Three storms have been dominating the news and weather reports over the weekend. Hurricane Florence made landfall in North Carolina on Friday, Typhoon Mangkhut left a trail of destruction across the Philippines on its way to Hong Kong and China and the remnants of Hurricane Helene is due to bring wind gusts of up to 80mph to British shores overnight. We thought we’d take a look at the how these storms are causing flooding events and how the impact of climate change is making storms more dangerous and more frequent.
Coastal residents of the Carolinas were given plenty of warning to evacuate the path of Hurricane Florence. But a few people determined to stay and some paid for that choice with their lives. Like last year’s Hurricane Harvey, Florence slowed down as she approached the coast, but this had the affect of acting like a giant pump transferring moisture from the sea to the land. The storm surge combined with the rainfall meant that rivers and drainage systems far inland are still being overwhelmed. The effects likely to be felt for some time yet as the water that falls in the uplands makes its way to the already swamped basins.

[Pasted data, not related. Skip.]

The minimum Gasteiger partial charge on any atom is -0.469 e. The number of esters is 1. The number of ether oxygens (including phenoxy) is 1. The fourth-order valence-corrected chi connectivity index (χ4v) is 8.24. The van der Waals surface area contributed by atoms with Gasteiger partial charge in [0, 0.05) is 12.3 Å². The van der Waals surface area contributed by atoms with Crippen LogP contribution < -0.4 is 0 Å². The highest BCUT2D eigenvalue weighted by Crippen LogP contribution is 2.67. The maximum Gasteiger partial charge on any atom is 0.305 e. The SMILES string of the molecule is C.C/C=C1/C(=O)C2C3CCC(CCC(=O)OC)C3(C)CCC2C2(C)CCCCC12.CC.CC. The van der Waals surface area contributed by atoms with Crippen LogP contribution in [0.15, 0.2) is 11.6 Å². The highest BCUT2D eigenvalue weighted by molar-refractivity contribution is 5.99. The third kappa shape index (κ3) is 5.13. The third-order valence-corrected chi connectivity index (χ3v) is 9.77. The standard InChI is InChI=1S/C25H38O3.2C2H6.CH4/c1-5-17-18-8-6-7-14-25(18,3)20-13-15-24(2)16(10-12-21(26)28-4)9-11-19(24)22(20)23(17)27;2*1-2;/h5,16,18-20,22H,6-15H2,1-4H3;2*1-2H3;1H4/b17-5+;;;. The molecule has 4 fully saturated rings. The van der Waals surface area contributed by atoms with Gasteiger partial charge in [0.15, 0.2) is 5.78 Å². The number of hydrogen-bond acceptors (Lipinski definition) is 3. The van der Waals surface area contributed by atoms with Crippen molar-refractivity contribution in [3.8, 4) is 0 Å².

The strongest storm the world has seen so far this year has likely caused hundreds of deaths and millions of people to be displaced.
It is unlikely that Ex-Hurricane Helene is making the news in other parts of the world. The storm dissipated most of its energy while still out in the unpopulated parts of the Atlantic. However, its remnants are headed our way and strong gusts of wind can lead to localised flooding in coastal communities.
The Impact of Climate Change
Climate change is causing the oceans to warm up. Hurricanes are created by energy transferring from the warm ocean to cooler air above in line with the principles of thermodynamics. As the intensity and frequency of hurricanes increase, so to does the likelihood of them spinning off and affecting countries, such as the UK, whose northerly latitude has historically meant that we escaped their worst effects.
Flood Ark Flood Barriers
Our flood barriers have undergone extensive hurricane resistance testing by the American Test Lab Inc – an independent firm that tests the suitability of products for deployment in a High Velocity Hurricane Zone. Our bespoke flood barriers are compliant with FBC TAS 201, 202, 203 (Florida Building Code – Testing Application Standards) qualifying Miami-Dade County and ASTM E 1886, E 1996-97 / 02, 330-02 (American Society for Testing Materials).
For more information about our flood barriers, you can call our office on +44 (0) 1603 879977 or email any questions you may have to email@example.com.